By Marilyn Diggs
A Visit to the Heart of South America – the Pantanal
For the twenty years that I have lived in Brazil, I’ve always heard the word impressive” used to describe the Pantanal, the Brazilian wetlands. Recently I decided to see it for myself, only to discover that “impressive” doesn’t come close.
The Pantanal-bound traveler’s first decision must be whether to go in the dry season when the mammals are prevalent, or rainy when the area floods and the flora and bird life flourish. I opted for the former. Bonito, a favorite spot for ecotourism since the 1990s, was another spot I’d always wanted to visit. So, on a clear August day I boarded the comfortable Gol plane in São Paulo and headed west to Campo Grande, in Mato Grosso do Sul state.
After a short 90-minute flight, it takes another four hours by van or car to reach the Brazilian side of the Pantanal. The enormous depression covered in savanna and scattered groves of tall trees, extends over 77,000 sq. mi (200,000 sq. km.) at the extreme north of the Plata River basin in Brazil, Bolivia and Paraguay. It is the home of 650 different species of birds, 40 species of mammals, and 15 species of reptiles.
My choice of accommodations was the Caiman Ecological Refuge near Miranda (pictured below), a 131,000-acre working ranch and an 18,850-acre nature reserve – the perfect location to learn about the wildlife, topography and regional cooking.
Caiman Ecological Refuge
As we rolled along the rough dirt road up to the ranch’s headquarters past emas (type of ostrich), white Brahman cattle and a pond surrounded by caimans (regional alligators), I knew I’d come to the right place for ecological tourism. Passing though the rustic stone faade of the main lodge, it seemed like I’d walked onto a split-level movie set divided into two lounging areas – a patio with sofas is under a white canopy in front of an over-sized stone fireplace and on the next level, rooms surround a swimming pool where hammocks under a thatched-roof cabana invite you to relax between programmed activities. There are four lodges on the grounds, each cozy, comfortable and surrounded by a unique environment. It is no wonder that Caiman lodging is listed in the prestigious, Roteiros de Charme (Guidebook to Charming Locations in Brazil).
I wondered just how much I would see during my 3-day stay in the area. The answer was a lot since the day outings begin early, at 7 a.m., and continue into the night. The experienced staff conducts safaris in open-ended trucks and horseback rides into the grasslands to spy on wild boars, deer, birds, jaguars and other critters. I lost count of the storks, ibis, cranes, parrots and herons. By far the most impressive flight is of the tuiuiui (Jabiru stork) whose wingspan can reach almost three meters. I had especially come to see this black-headed, red-necked, white-bodied bird, symbol of the Pantanal, but what really won my heart was the silky, meter-high anteater whose young latches onto the mother’s back for quick get-aways.
Blue Macaw parrots are abundant due to a preservation project on the premises, and they fly overhead competing with toucans and Blue Silk butterflies for visitors’ attention.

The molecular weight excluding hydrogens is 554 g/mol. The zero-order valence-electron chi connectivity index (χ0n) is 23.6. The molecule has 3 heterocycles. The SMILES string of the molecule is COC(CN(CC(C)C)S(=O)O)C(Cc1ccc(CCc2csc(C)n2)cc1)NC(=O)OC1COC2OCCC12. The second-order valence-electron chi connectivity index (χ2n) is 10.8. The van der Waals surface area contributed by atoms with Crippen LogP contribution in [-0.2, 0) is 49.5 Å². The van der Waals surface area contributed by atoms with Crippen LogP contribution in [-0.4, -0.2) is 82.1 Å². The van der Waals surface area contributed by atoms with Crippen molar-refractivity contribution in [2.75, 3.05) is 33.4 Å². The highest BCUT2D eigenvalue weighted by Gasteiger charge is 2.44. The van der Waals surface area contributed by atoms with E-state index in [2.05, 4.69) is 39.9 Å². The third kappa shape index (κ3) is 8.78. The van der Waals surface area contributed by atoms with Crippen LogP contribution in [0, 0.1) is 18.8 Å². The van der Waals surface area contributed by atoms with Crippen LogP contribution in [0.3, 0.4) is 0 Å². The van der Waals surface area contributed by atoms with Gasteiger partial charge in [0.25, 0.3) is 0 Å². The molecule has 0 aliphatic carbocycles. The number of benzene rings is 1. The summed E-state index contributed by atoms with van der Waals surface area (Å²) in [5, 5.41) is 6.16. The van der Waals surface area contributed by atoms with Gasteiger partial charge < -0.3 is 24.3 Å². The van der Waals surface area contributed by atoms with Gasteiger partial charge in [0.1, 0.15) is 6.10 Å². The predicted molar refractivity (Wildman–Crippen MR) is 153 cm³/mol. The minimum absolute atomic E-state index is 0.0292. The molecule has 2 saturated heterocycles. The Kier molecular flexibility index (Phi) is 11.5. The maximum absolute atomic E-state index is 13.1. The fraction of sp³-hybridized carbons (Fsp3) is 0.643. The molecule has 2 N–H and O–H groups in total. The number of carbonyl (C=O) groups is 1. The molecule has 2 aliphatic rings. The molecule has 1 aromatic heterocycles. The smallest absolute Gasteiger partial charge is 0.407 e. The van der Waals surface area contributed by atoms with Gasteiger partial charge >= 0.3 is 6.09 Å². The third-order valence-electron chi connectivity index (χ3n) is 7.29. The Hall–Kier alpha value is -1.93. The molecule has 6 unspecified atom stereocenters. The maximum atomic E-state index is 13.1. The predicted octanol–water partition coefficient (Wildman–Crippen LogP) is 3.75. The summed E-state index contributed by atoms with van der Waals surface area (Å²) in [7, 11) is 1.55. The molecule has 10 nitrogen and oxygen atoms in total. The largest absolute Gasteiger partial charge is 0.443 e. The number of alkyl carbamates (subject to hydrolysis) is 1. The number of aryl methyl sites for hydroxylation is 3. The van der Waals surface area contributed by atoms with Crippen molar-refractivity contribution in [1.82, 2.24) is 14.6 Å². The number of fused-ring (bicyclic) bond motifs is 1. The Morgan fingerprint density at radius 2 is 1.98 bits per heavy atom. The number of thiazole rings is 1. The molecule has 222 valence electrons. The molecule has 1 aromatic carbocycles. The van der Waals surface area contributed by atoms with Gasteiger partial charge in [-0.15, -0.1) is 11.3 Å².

One can also explore the Aquidauana River in a chalana (local watercraft). At a certain point, our group climbed into canoes and rowed down narrow rivers that reminded me of Disneyland’s Adventure Land jungle ride, minus elephants and gorillas. Think alligators and monkeys. Caimans lounge, open-mouthed, warming themselves. The guide reminded us to keep fingers inside the boat, so as not to become piranha bait. I wondered if he was kidding, but decided not to test it. The Pantanal is famous for its magnificent red sunsets, better yet when seen as a climax to a canoe ride though water lilies and undergrowth where colorful birds share fish with snow-white egrets. Night walks and night safaris, spurred by hopes of seeing spotted jaguars, are enlivened by nocturnal anteaters, wild foxes and fireflies camouflaged by sparkling stars on clear nights.
Too soon my stay was over and I was back in the air-conditioned van rumbling down the road, stopping occasionally for straw-hatted gauchos herding white cattle, lumbering anteaters or scurrying cabybara(dog-sized rodent relatives). To break up the drive to Bonito, the next night’s destination, we stopped at Boca da Ona (Jaguar’s Mouth) Ranch with over 8 waterfalls along hiking trails. Smiling, I shook my head in disbelief as nature guides told about trees whose fruit monkeys (and locals) use for eye drops, and a tree bark whose pulp makes tasty desserts and can be stuck back onto the trunk with clay to regenerate.
Part 2 next week…
Marilyn Diggs is an American living in Brazil for over twenty years. She is a freelance writer, artist, lecturer and author of nine books – two about Brazilian art history. As an art reporter and travel writer she has two monthly columns in Sunday News, Brazil’s English language newspaper that circulates in São Paulo, Rio de Janeiro and Brasilia. She has written for the Miami Herald and Museum International , a UNESCO publication. Marilyn has a degree in Latin American Studies and is often contracted by intercultural training services to give talks on expat challenges. www.mdiggs.com
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